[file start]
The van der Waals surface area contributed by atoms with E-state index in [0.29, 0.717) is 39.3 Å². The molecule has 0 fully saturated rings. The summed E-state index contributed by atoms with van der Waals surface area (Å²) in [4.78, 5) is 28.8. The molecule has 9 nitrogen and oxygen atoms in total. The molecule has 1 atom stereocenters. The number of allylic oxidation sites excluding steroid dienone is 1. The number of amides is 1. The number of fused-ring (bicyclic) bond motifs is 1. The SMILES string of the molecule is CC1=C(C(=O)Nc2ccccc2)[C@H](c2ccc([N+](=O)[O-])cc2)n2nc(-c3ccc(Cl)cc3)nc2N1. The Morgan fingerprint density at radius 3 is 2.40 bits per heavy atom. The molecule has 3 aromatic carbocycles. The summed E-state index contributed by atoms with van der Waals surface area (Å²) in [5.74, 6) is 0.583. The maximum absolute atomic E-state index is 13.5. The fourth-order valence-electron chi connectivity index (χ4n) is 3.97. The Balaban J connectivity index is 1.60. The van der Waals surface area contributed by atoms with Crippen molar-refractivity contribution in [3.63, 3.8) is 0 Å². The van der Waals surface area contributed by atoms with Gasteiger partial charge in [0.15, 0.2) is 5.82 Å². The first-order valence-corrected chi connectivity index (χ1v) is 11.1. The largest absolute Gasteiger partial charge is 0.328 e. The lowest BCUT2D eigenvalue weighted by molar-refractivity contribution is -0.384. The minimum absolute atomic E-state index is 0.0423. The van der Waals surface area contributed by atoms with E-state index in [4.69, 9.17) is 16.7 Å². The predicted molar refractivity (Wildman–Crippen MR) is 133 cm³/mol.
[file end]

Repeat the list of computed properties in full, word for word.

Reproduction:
The van der Waals surface area contributed by atoms with E-state index in [0.29, 0.717) is 39.3 Å². The molecule has 0 fully saturated rings. The summed E-state index contributed by atoms with van der Waals surface area (Å²) in [4.78, 5) is 28.8. The molecule has 9 nitrogen and oxygen atoms in total. The molecule has 1 atom stereocenters. The number of allylic oxidation sites excluding steroid dienone is 1. The number of amides is 1. The number of fused-ring (bicyclic) bond motifs is 1. The SMILES string of the molecule is CC1=C(C(=O)Nc2ccccc2)[C@H](c2ccc([N+](=O)[O-])cc2)n2nc(-c3ccc(Cl)cc3)nc2N1. The Morgan fingerprint density at radius 3 is 2.40 bits per heavy atom. The molecule has 3 aromatic carbocycles. The summed E-state index contributed by atoms with van der Waals surface area (Å²) in [5.74, 6) is 0.583. The maximum absolute atomic E-state index is 13.5. The fourth-order valence-electron chi connectivity index (χ4n) is 3.97. The Balaban J connectivity index is 1.60. The van der Waals surface area contributed by atoms with Crippen molar-refractivity contribution in [3.63, 3.8) is 0 Å². The van der Waals surface area contributed by atoms with Gasteiger partial charge in [0.15, 0.2) is 5.82 Å². The first-order valence-corrected chi connectivity index (χ1v) is 11.1. The largest absolute Gasteiger partial charge is 0.328 e. The lowest BCUT2D eigenvalue weighted by molar-refractivity contribution is -0.384. The minimum absolute atomic E-state index is 0.0423. The van der Waals surface area contributed by atoms with E-state index in [4.69, 9.17) is 16.7 Å². The predicted molar refractivity (Wildman–Crippen MR) is 133 cm³/mol.